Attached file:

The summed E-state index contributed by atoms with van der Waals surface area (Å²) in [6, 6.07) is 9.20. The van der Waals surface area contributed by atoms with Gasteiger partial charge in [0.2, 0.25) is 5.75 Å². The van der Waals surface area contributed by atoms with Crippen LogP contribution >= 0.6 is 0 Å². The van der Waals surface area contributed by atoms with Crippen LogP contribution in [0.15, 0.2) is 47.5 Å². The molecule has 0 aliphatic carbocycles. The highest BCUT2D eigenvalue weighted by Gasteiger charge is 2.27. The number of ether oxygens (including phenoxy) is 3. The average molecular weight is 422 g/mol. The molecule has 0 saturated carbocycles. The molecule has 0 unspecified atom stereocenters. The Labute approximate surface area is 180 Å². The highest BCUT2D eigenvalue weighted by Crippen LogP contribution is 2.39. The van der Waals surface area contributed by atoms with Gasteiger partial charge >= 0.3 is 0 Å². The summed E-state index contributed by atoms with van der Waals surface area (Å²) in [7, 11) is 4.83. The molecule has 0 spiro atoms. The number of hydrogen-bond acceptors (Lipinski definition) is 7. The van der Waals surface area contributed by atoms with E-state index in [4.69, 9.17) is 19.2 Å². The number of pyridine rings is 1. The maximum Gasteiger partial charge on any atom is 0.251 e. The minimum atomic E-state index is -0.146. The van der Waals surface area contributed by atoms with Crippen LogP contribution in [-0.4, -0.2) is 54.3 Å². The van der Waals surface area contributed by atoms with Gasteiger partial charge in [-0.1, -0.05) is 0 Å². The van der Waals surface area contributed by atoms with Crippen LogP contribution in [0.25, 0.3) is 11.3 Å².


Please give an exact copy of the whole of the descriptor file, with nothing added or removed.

The summed E-state index contributed by atoms with van der Waals surface area (Å²) in [6, 6.07) is 9.20. The van der Waals surface area contributed by atoms with Gasteiger partial charge in [0.2, 0.25) is 5.75 Å². The van der Waals surface area contributed by atoms with Crippen LogP contribution >= 0.6 is 0 Å². The van der Waals surface area contributed by atoms with Crippen LogP contribution in [0.15, 0.2) is 47.5 Å². The molecule has 0 aliphatic carbocycles. The highest BCUT2D eigenvalue weighted by Gasteiger charge is 2.27. The number of ether oxygens (including phenoxy) is 3. The average molecular weight is 422 g/mol. The molecule has 0 saturated carbocycles. The molecule has 0 unspecified atom stereocenters. The Labute approximate surface area is 180 Å². The highest BCUT2D eigenvalue weighted by Crippen LogP contribution is 2.39. The van der Waals surface area contributed by atoms with Gasteiger partial charge >= 0.3 is 0 Å². The summed E-state index contributed by atoms with van der Waals surface area (Å²) in [7, 11) is 4.83. The molecule has 0 spiro atoms. The number of hydrogen-bond acceptors (Lipinski definition) is 7. The van der Waals surface area contributed by atoms with E-state index in [4.69, 9.17) is 19.2 Å². The number of pyridine rings is 1. The maximum Gasteiger partial charge on any atom is 0.251 e. The minimum atomic E-state index is -0.146. The van der Waals surface area contributed by atoms with Crippen LogP contribution in [-0.4, -0.2) is 54.3 Å². The van der Waals surface area contributed by atoms with Gasteiger partial charge in [-0.1, -0.05) is 0 Å². The van der Waals surface area contributed by atoms with Crippen LogP contribution in [0.25, 0.3) is 11.3 Å².